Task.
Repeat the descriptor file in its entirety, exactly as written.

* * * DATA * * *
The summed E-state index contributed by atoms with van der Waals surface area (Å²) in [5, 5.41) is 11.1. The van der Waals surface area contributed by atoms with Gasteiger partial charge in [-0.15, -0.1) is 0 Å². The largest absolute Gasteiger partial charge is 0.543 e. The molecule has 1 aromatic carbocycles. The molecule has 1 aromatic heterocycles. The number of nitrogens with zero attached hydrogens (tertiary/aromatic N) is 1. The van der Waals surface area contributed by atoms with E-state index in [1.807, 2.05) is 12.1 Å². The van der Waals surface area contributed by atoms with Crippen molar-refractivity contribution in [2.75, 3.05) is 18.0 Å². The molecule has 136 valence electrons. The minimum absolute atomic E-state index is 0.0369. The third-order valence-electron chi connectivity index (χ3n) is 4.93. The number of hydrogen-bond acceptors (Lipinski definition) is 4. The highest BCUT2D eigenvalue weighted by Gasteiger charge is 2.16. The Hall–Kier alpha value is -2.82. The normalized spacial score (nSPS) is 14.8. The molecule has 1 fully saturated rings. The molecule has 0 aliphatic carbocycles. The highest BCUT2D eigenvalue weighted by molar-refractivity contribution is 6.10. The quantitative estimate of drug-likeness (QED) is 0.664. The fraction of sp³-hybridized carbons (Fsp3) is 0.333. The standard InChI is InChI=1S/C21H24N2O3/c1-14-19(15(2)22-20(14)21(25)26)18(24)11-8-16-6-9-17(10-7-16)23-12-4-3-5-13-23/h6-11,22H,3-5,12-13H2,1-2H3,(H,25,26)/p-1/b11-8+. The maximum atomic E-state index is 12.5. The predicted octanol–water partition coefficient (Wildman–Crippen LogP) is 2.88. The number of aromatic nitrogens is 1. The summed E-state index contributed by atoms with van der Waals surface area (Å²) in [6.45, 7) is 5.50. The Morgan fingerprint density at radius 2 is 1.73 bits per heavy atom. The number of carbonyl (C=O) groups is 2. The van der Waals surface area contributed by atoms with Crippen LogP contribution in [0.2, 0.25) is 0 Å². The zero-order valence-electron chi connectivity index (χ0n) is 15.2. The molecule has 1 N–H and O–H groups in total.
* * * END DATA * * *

The summed E-state index contributed by atoms with van der Waals surface area (Å²) in [5, 5.41) is 11.1. The van der Waals surface area contributed by atoms with Gasteiger partial charge in [-0.15, -0.1) is 0 Å². The largest absolute Gasteiger partial charge is 0.543 e. The molecule has 1 aromatic carbocycles. The molecule has 1 aromatic heterocycles. The number of nitrogens with zero attached hydrogens (tertiary/aromatic N) is 1. The van der Waals surface area contributed by atoms with E-state index in [1.807, 2.05) is 12.1 Å². The van der Waals surface area contributed by atoms with Crippen molar-refractivity contribution in [2.75, 3.05) is 18.0 Å². The molecule has 136 valence electrons. The minimum absolute atomic E-state index is 0.0369. The third-order valence-electron chi connectivity index (χ3n) is 4.93. The number of hydrogen-bond acceptors (Lipinski definition) is 4. The highest BCUT2D eigenvalue weighted by Gasteiger charge is 2.16. The Hall–Kier alpha value is -2.82. The normalized spacial score (nSPS) is 14.8. The molecule has 1 fully saturated rings. The molecule has 0 aliphatic carbocycles. The highest BCUT2D eigenvalue weighted by molar-refractivity contribution is 6.10. The quantitative estimate of drug-likeness (QED) is 0.664. The fraction of sp³-hybridized carbons (Fsp3) is 0.333. The standard InChI is InChI=1S/C21H24N2O3/c1-14-19(15(2)22-20(14)21(25)26)18(24)11-8-16-6-9-17(10-7-16)23-12-4-3-5-13-23/h6-11,22H,3-5,12-13H2,1-2H3,(H,25,26)/p-1/b11-8+. The maximum atomic E-state index is 12.5. The predicted octanol–water partition coefficient (Wildman–Crippen LogP) is 2.88. The number of aromatic nitrogens is 1. The summed E-state index contributed by atoms with van der Waals surface area (Å²) in [6.45, 7) is 5.50. The Morgan fingerprint density at radius 2 is 1.73 bits per heavy atom. The number of carbonyl (C=O) groups is 2. The van der Waals surface area contributed by atoms with Crippen LogP contribution in [0.2, 0.25) is 0 Å². The zero-order valence-electron chi connectivity index (χ0n) is 15.2. The molecule has 1 N–H and O–H groups in total.